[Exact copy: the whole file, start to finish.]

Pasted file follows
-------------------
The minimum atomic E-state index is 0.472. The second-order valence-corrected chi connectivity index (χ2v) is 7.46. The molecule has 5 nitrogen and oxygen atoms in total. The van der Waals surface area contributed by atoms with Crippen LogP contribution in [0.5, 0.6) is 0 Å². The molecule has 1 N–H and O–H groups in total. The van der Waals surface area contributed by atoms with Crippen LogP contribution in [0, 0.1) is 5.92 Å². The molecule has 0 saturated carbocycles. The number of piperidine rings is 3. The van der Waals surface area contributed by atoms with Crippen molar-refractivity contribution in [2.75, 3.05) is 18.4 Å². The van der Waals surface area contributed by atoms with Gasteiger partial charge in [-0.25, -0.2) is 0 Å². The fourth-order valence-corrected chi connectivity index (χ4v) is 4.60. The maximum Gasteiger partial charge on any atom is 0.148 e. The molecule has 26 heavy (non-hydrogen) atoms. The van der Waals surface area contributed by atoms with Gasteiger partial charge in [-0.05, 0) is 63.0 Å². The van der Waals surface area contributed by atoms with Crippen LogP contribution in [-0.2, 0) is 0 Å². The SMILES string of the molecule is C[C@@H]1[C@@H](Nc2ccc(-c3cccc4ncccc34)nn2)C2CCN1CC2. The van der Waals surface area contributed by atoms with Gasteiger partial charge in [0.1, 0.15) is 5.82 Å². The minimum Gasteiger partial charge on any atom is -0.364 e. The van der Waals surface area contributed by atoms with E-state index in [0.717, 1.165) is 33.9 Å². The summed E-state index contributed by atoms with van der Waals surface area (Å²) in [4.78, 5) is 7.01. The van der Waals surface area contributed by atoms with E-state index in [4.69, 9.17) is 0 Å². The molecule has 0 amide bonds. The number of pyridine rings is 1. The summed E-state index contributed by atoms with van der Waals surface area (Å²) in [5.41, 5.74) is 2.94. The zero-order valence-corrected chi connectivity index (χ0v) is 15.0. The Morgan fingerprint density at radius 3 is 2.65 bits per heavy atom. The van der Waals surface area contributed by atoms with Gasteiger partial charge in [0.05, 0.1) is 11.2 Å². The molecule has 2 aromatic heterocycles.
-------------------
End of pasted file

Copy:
The minimum atomic E-state index is 0.472. The second-order valence-corrected chi connectivity index (χ2v) is 7.46. The molecule has 5 nitrogen and oxygen atoms in total. The van der Waals surface area contributed by atoms with Crippen LogP contribution in [0.5, 0.6) is 0 Å². The molecule has 1 N–H and O–H groups in total. The van der Waals surface area contributed by atoms with Crippen LogP contribution in [0, 0.1) is 5.92 Å². The molecule has 0 saturated carbocycles. The number of piperidine rings is 3. The van der Waals surface area contributed by atoms with Crippen molar-refractivity contribution in [2.75, 3.05) is 18.4 Å². The van der Waals surface area contributed by atoms with Gasteiger partial charge in [-0.25, -0.2) is 0 Å². The fourth-order valence-corrected chi connectivity index (χ4v) is 4.60. The maximum Gasteiger partial charge on any atom is 0.148 e. The molecule has 26 heavy (non-hydrogen) atoms. The van der Waals surface area contributed by atoms with Gasteiger partial charge in [-0.05, 0) is 63.0 Å². The van der Waals surface area contributed by atoms with Crippen LogP contribution in [-0.2, 0) is 0 Å². The SMILES string of the molecule is C[C@@H]1[C@@H](Nc2ccc(-c3cccc4ncccc34)nn2)C2CCN1CC2. The van der Waals surface area contributed by atoms with Gasteiger partial charge in [0.1, 0.15) is 5.82 Å². The minimum Gasteiger partial charge on any atom is -0.364 e. The van der Waals surface area contributed by atoms with E-state index in [0.717, 1.165) is 33.9 Å². The summed E-state index contributed by atoms with van der Waals surface area (Å²) in [4.78, 5) is 7.01. The van der Waals surface area contributed by atoms with E-state index in [4.69, 9.17) is 0 Å². The molecule has 0 amide bonds. The number of pyridine rings is 1. The summed E-state index contributed by atoms with van der Waals surface area (Å²) in [5.41, 5.74) is 2.94. The zero-order valence-corrected chi connectivity index (χ0v) is 15.0. The Morgan fingerprint density at radius 3 is 2.65 bits per heavy atom. The van der Waals surface area contributed by atoms with Gasteiger partial charge in [0.05, 0.1) is 11.2 Å². The molecule has 2 aromatic heterocycles.